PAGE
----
Beckman Coulter on good GMP cleanroom practice

[vc_row type=”in_container” full_screen_row_position=”middle” scene_position=”center” text_color=”dark” text_align=”left” overlay_strength=”0.3″ shape_divider_position=”bottom” bg_image_animation=”none”][vc_column column_padding=”no-extra-padding” column_padding_position=”all” background_color_opacity=”1″ background_hover_color_opacity=”1″ column_link_target=”_self” column_shadow=”none” column_border_radius=”none” width=”1/1″ tablet_width_inherit=”default” tablet_text_alignment=”default” phone_text_alignment=”default” column_border_width=”none” column_border_style=”solid” bg_image_animation=”none”][vc_column_text]Environmental Monitoring and Data Integrity

Routine Environmental Monitoring in GMP cleanrooms is a manual process. It can can be complex and typically involves thousands of sample data points per month, manual data transcription and all too frequently technicians have to deal with data gaps and integrity challenges.

Routine Environmental Monitoring programs should be based on a risk assessment of contamination threats to the product during the manufacturing process. The rules for classification do not take this into account i.e. the sampling locations for monitoring may be very different to those used in classifying the room itself and this means that when the risk is identified in the location the product has already been exposed to risk.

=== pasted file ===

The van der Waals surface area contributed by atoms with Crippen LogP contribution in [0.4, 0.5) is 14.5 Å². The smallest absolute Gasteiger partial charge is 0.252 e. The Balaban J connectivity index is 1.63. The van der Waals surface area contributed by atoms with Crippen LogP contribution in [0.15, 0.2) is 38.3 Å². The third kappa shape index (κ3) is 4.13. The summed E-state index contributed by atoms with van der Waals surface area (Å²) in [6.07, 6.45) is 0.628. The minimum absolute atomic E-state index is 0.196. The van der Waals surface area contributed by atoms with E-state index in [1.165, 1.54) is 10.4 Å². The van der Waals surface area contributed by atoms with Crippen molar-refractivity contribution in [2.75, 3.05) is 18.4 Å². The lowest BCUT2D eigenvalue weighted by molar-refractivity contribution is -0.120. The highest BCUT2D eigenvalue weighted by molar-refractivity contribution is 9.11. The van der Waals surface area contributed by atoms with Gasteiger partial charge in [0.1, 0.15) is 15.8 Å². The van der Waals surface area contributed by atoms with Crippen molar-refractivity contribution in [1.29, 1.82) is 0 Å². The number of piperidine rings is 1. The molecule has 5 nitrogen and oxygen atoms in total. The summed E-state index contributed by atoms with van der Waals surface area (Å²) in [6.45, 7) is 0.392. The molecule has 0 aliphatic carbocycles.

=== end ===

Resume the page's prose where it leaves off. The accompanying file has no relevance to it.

The FDA’s ALCOA advice clearly targets manual configuration and data transcription practices.

Are controls in place to ensure that data is complete?

Are activities documented at the time of performance?

Are activities attributable to a specific individual?

Can only authorized individuals make changes to records?

Is there a record of changes to data?

Are records reviewed for accuracy, completeness, and compliance with established standards?

This video clearly shows the stages in this process ..! [/vc_column_text][/vc_column][/vc_row]

Shopping Basket